Vehicle location data

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Vehicle location data is the big data collection of vehicle locations, including automatic vehicle location data. This usually includes times and often photographs as well.[1] [2] Common methods of data collection include automatic number plate recognition of vehicle registration plates from images collected by cameras mounted on vehicles or fixtures along roads, [1] [2] [3] [4] as well as radio-frequency identification (RFID) from dedicated short-range communications transponders[5] [6] (such as those used for electronic toll collection and parking lots). Databases of this information may be maintained by government or private entities. Private companies use vehicle location data for vehicle repossession and consumer profiling.[1] Government databases have been subjected to legal orders for location data.[6][7] Access may be restricted to use in criminal cases, but may also be available for civil cases, such as divorce.[7]

Automatic number plate recognition[edit]

Vehicle registration plates may be automatically scanned with equipment, mountable on vehicles, that identifies an image characteristic of a registration plates, takes a photograph, and reads and records the registration number.[1] Such scanning may be done by government [1][2] or private industry.[1][3][4] Private industry collects this information for profit through, directly or indirectly, activities such as consumer profiling and repossession.[1][4] Companies have collected over 1 billion scans of registration plates in the United States,[4] stored in multiple national databases.


Radio-frequency identification (RFID) read from dedicated short-range communication transponders voluntarily obtained by citizens for electronic toll collection enable recording of time and location data at toll crossings.[7] Scanning equipment has also been installed at additional, non-toll locations,[8][5] enabling further data collection. Transponders have also been hacked, allowing reading and tracking by unauthorized parties.[9] [10] [11]

Privacy concerns[edit]

The American Civil Liberties Union issued a report on license plate tracking, finding that the vast majority of scans collected are the vehicles of innocent persons.[12] [3] [13]

See also[edit]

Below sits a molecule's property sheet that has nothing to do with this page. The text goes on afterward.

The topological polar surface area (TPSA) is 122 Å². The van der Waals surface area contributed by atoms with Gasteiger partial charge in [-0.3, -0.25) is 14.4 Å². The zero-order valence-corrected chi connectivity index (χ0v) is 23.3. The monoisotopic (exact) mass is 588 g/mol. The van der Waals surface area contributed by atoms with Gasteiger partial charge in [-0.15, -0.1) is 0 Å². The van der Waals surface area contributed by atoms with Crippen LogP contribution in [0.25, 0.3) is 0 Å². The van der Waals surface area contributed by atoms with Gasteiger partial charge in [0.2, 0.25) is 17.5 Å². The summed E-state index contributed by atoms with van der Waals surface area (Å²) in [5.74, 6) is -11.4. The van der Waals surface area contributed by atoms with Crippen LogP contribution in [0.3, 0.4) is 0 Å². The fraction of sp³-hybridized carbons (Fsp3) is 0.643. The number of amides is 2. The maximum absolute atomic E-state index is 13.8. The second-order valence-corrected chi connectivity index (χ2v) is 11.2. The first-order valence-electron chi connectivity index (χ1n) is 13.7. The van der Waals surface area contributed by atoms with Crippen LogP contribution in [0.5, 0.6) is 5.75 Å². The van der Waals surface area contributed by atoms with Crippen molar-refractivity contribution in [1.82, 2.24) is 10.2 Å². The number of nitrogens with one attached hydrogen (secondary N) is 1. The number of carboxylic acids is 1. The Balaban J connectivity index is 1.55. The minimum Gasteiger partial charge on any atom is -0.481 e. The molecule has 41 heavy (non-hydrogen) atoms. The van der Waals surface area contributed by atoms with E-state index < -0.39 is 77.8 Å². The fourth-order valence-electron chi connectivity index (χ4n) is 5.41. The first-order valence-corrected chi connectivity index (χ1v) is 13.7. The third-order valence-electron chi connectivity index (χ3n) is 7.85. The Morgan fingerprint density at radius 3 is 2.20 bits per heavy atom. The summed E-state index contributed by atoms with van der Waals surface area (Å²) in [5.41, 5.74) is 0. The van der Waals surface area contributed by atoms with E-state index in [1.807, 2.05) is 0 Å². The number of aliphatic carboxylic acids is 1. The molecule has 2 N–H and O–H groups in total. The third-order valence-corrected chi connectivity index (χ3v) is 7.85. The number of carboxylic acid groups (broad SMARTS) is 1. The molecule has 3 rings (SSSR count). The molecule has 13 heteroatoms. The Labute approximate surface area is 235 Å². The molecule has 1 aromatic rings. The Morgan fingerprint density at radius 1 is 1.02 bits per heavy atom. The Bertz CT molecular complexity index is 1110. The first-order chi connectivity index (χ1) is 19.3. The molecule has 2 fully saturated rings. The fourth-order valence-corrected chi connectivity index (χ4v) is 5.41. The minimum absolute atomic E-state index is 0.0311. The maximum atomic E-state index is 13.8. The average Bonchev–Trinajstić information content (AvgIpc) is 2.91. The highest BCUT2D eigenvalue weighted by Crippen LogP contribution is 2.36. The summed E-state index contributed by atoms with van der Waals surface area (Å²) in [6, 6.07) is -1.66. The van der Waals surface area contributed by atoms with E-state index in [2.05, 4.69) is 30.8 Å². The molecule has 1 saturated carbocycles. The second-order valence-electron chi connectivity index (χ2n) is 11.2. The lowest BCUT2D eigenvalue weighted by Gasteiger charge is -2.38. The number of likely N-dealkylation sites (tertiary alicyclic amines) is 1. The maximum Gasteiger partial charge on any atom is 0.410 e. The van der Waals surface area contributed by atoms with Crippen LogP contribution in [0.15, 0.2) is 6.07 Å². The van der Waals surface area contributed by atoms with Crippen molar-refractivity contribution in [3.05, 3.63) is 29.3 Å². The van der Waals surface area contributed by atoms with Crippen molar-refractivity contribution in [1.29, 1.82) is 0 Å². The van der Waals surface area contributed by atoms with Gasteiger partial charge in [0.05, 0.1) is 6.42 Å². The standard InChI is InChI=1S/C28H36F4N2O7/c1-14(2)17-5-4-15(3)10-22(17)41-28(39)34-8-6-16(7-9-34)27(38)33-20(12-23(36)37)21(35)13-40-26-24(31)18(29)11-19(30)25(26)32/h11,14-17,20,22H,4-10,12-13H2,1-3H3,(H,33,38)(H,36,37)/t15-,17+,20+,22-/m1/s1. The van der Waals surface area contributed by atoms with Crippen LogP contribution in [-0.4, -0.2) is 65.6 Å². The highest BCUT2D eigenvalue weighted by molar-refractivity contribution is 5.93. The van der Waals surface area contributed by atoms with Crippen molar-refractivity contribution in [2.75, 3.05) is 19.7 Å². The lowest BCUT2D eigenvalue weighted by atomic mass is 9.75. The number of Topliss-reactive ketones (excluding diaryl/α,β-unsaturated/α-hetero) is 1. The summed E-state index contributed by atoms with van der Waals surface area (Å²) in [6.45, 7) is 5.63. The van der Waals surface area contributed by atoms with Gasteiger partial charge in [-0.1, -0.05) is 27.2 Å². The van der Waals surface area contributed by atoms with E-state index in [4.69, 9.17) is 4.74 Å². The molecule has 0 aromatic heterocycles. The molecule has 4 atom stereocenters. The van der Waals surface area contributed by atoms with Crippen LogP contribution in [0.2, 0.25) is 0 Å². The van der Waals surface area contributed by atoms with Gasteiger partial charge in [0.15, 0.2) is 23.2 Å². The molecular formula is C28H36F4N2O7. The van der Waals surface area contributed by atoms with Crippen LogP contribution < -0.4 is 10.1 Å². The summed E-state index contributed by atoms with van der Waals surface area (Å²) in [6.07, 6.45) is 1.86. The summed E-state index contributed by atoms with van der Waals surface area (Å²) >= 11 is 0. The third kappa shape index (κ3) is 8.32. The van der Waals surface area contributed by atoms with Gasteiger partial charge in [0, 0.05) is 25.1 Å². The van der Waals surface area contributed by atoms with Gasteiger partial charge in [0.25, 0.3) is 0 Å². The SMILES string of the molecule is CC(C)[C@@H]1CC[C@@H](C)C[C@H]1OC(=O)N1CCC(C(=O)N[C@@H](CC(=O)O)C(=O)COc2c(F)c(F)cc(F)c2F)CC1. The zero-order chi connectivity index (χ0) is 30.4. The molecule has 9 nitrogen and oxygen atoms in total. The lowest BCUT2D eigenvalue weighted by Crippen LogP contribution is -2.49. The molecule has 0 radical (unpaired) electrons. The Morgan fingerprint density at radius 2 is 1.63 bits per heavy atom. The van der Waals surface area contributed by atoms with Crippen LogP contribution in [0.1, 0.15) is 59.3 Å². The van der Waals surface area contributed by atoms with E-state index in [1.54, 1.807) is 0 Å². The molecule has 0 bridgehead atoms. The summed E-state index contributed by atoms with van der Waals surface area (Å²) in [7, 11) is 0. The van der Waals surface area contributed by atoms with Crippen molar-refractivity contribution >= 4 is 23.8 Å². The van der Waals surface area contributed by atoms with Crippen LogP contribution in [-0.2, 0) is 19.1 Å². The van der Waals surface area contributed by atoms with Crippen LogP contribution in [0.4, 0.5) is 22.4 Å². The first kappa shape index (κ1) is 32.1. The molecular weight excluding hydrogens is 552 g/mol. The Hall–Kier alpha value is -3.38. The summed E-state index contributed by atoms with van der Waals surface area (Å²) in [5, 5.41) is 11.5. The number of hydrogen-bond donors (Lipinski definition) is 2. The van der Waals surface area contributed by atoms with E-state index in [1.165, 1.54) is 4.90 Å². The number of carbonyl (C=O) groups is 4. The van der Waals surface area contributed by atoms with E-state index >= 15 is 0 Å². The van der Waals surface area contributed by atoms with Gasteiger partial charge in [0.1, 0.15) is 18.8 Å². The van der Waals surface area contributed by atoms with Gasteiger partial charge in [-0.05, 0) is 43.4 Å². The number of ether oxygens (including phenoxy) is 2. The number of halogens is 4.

1. ^ a b c d e f g Julia Angwin; Valentino-DeVries, Jennifer (29 September 2012). "New Tracking Frontier: Your License Plates". Wall Street Journal. Retrieved 14 July 2013.
  2. ^ a b c Winston, Ali (26 June 2013). "License-plate readers let police collect millions of records on drivers". Center for Investigative Reporting. Retrieved 19 July 2013.
  3. ^ a b c Pilkington, Ed (17 July 2013). "Millions of US license plates tracked and stored, new ACLU report finds". London: The Guardian. Retrieved 17 July 2013.
  4. ^ a b c d Aegerter, Gil (19 July 2013). "License plate data not just for cops: Private companies are tracking your car". NBC News. Retrieved 19 July 2013.
  5. ^ a b Lutz, Jaime (8 May 2013). "Big Brother has it 'E-Z': City now tracking cars through local streets thanks to E-ZPass". The Brooklyn Paper. Retrieved 19 July 2013.
  6. ^ a b Tynan, Dan. "Location-Tracking Services: Why You Should Think Twice". PC World. Retrieved 19 July 2013.
  7. ^ a b c Newmarker, Chris (10 August 2007). "Adultery has a new monitor: E-ZPass". USA Today. Retrieved 25 July 2013.
  8. ^ Hill, Kashmir (12 September 2013). "E-ZPasses Get Read All Over New York (Not Just At Toll Booths)". Forbes. Retrieved 22 October 2013.
  9. ^ Mills, Elinor (6 August 2008). "Security expert explains how data can be stolen off electronic toll devices and how people can be tracked in real time". C-Net. Retrieved 25 July 2013.
  10. ^ "Toll road transponder security hacked". Traffic Technology Today. 13 August 2008. Retrieved 25 July 2013.
  11. ^ Lawson, Nate (7 August 2008). "FasTrak talk summary and slides". Root Labs. Retrieved 25 July 2013.
  12. ^ "You Are Being Tracked: How License Plate Readers Are Being Used to Record Americans' Movements". American Civil Liberties Union. Retrieved 19 July 2013.
  13. ^ Sullivan, Bob (17 July 2013). "ACLU: Digital dragnet ensnares millions of innocent drivers". NBC News. Retrieved 19 July 2013.